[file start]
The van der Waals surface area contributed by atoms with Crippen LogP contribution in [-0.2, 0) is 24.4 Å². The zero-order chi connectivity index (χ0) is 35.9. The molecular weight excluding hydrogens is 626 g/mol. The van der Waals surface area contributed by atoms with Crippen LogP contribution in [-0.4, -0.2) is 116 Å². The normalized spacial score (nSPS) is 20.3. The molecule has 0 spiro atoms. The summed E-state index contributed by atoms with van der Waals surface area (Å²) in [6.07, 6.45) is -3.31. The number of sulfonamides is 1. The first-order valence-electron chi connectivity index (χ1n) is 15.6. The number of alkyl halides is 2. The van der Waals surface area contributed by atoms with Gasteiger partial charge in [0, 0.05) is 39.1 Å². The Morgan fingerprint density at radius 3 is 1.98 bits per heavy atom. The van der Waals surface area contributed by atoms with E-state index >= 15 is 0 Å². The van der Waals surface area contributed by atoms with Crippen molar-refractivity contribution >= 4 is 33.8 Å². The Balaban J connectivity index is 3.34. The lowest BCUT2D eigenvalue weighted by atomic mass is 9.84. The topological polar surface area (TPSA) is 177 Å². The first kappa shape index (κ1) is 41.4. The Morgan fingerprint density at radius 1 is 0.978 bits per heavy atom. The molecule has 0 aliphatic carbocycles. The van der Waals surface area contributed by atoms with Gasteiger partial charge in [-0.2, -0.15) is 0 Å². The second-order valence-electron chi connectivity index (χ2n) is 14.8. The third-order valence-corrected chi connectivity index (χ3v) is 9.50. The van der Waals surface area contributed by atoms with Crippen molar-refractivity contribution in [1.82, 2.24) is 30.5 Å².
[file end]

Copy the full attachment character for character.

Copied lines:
The van der Waals surface area contributed by atoms with Crippen LogP contribution in [-0.2, 0) is 24.4 Å². The zero-order chi connectivity index (χ0) is 35.9. The molecular weight excluding hydrogens is 626 g/mol. The van der Waals surface area contributed by atoms with Crippen LogP contribution in [-0.4, -0.2) is 116 Å². The normalized spacial score (nSPS) is 20.3. The molecule has 0 spiro atoms. The summed E-state index contributed by atoms with van der Waals surface area (Å²) in [6.07, 6.45) is -3.31. The number of sulfonamides is 1. The first-order valence-electron chi connectivity index (χ1n) is 15.6. The number of alkyl halides is 2. The van der Waals surface area contributed by atoms with Gasteiger partial charge in [0, 0.05) is 39.1 Å². The Morgan fingerprint density at radius 3 is 1.98 bits per heavy atom. The van der Waals surface area contributed by atoms with E-state index >= 15 is 0 Å². The van der Waals surface area contributed by atoms with Crippen molar-refractivity contribution >= 4 is 33.8 Å². The Balaban J connectivity index is 3.34. The lowest BCUT2D eigenvalue weighted by atomic mass is 9.84. The topological polar surface area (TPSA) is 177 Å². The first kappa shape index (κ1) is 41.4. The Morgan fingerprint density at radius 1 is 0.978 bits per heavy atom. The molecule has 0 aliphatic carbocycles. The van der Waals surface area contributed by atoms with Gasteiger partial charge in [-0.2, -0.15) is 0 Å². The second-order valence-electron chi connectivity index (χ2n) is 14.8. The third-order valence-corrected chi connectivity index (χ3v) is 9.50. The van der Waals surface area contributed by atoms with Crippen molar-refractivity contribution in [1.82, 2.24) is 30.5 Å².